Here are the key points from the article:

1. **New Malware – Spica**: This new backdoor malware is being used in phishing campaigns. It masquerades as a PDF decryption tool, named “Proton-decrypter.exe,” which is offered to victims who receive seemingly encrypted PDF documents via email.

2. **Phishing Tactics**: The attackers impersonate individuals affiliated with the targets and send PDF documents that appear to be encrypted. When recipients reply that they can’t read the documents, they are sent a link to download the fake decryption tool.

3. **Functionality of Spica**: Once installed, Spica, a Rust-based malware, can execute shell commands, steal cookies from browsers like Chrome, Firefox, Opera, and Edge, and manage file uploads and downloads.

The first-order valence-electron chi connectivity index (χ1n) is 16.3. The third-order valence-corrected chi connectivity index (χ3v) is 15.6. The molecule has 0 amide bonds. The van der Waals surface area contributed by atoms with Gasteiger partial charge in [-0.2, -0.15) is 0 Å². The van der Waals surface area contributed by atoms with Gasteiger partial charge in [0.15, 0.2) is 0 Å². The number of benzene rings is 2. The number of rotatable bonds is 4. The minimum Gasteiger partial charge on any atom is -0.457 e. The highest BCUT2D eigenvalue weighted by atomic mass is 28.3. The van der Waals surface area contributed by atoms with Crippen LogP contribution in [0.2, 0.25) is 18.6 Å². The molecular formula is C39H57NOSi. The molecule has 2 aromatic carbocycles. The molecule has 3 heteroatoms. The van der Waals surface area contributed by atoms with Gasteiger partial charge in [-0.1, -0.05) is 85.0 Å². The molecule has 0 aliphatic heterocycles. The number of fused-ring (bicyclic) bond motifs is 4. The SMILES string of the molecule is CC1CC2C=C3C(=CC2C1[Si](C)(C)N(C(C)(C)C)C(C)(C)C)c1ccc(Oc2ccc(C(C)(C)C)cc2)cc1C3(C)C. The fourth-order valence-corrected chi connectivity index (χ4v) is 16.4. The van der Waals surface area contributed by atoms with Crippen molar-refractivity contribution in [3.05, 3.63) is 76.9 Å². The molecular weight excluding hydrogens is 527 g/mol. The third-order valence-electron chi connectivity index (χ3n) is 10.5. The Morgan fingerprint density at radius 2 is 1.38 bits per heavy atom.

4. **Persistence Mechanism**: Spica establishes persistence on compromised devices using a scheduled task named ‘CalendarChecker’, created through an obfuscated PowerShell command.

5. **Google’s Response**: Google’s Threat Analysis Group (TAG) has added all domains, websites, and files used in these attacks to its Safe Browsing phishing protection service. They have also alerted Gmail and Workspace users targeted in these attacks.

6. **Background of ColdRiver**: Also known as Callisto Group, Seaborgium, and Star Blizzard, ColdRiver has been active since late 2015. They are known for their open-source intelligence (OSINT) and social engineering skills and have been linked to Russia’s FSB.

7. **U.S. State Department’s Action**: Since December 2023, the U.S. State Department has offered rewards of up to $10 million for information leading to the identification or location of ColdRiver threat actors.